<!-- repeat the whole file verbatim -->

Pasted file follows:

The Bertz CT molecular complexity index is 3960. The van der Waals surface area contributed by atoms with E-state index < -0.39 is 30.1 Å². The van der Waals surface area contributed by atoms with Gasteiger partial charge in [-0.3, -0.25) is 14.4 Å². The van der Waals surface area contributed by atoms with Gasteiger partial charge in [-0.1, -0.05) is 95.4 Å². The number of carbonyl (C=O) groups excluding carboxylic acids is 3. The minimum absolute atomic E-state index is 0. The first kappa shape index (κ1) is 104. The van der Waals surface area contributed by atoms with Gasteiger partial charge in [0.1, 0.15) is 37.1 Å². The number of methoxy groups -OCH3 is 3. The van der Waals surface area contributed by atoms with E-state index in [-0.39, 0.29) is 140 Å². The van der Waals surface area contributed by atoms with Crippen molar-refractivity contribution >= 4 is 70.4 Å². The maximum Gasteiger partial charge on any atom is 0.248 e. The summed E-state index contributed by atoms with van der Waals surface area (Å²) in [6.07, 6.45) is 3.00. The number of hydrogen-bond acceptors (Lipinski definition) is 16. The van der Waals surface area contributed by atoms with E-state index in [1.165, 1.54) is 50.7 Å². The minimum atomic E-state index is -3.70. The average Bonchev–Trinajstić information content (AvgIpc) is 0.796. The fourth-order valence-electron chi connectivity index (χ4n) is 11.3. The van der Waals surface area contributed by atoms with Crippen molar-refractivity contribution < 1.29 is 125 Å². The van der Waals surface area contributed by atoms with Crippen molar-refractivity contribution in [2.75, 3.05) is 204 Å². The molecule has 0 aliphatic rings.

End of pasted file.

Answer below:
The Bertz CT molecular complexity index is 3960. The van der Waals surface area contributed by atoms with E-state index < -0.39 is 30.1 Å². The van der Waals surface area contributed by atoms with Gasteiger partial charge in [-0.3, -0.25) is 14.4 Å². The van der Waals surface area contributed by atoms with Gasteiger partial charge in [-0.1, -0.05) is 95.4 Å². The number of carbonyl (C=O) groups excluding carboxylic acids is 3. The minimum absolute atomic E-state index is 0. The first kappa shape index (κ1) is 104. The van der Waals surface area contributed by atoms with Gasteiger partial charge in [0.1, 0.15) is 37.1 Å². The number of methoxy groups -OCH3 is 3. The van der Waals surface area contributed by atoms with E-state index in [-0.39, 0.29) is 140 Å². The van der Waals surface area contributed by atoms with Crippen molar-refractivity contribution >= 4 is 70.4 Å². The maximum Gasteiger partial charge on any atom is 0.248 e. The summed E-state index contributed by atoms with van der Waals surface area (Å²) in [6.07, 6.45) is 3.00. The number of hydrogen-bond acceptors (Lipinski definition) is 16. The van der Waals surface area contributed by atoms with E-state index in [1.165, 1.54) is 50.7 Å². The minimum atomic E-state index is -3.70. The average Bonchev–Trinajstić information content (AvgIpc) is 0.796. The fourth-order valence-electron chi connectivity index (χ4n) is 11.3. The van der Waals surface area contributed by atoms with Crippen molar-refractivity contribution < 1.29 is 125 Å². The van der Waals surface area contributed by atoms with Crippen molar-refractivity contribution in [2.75, 3.05) is 204 Å². The molecule has 0 aliphatic rings.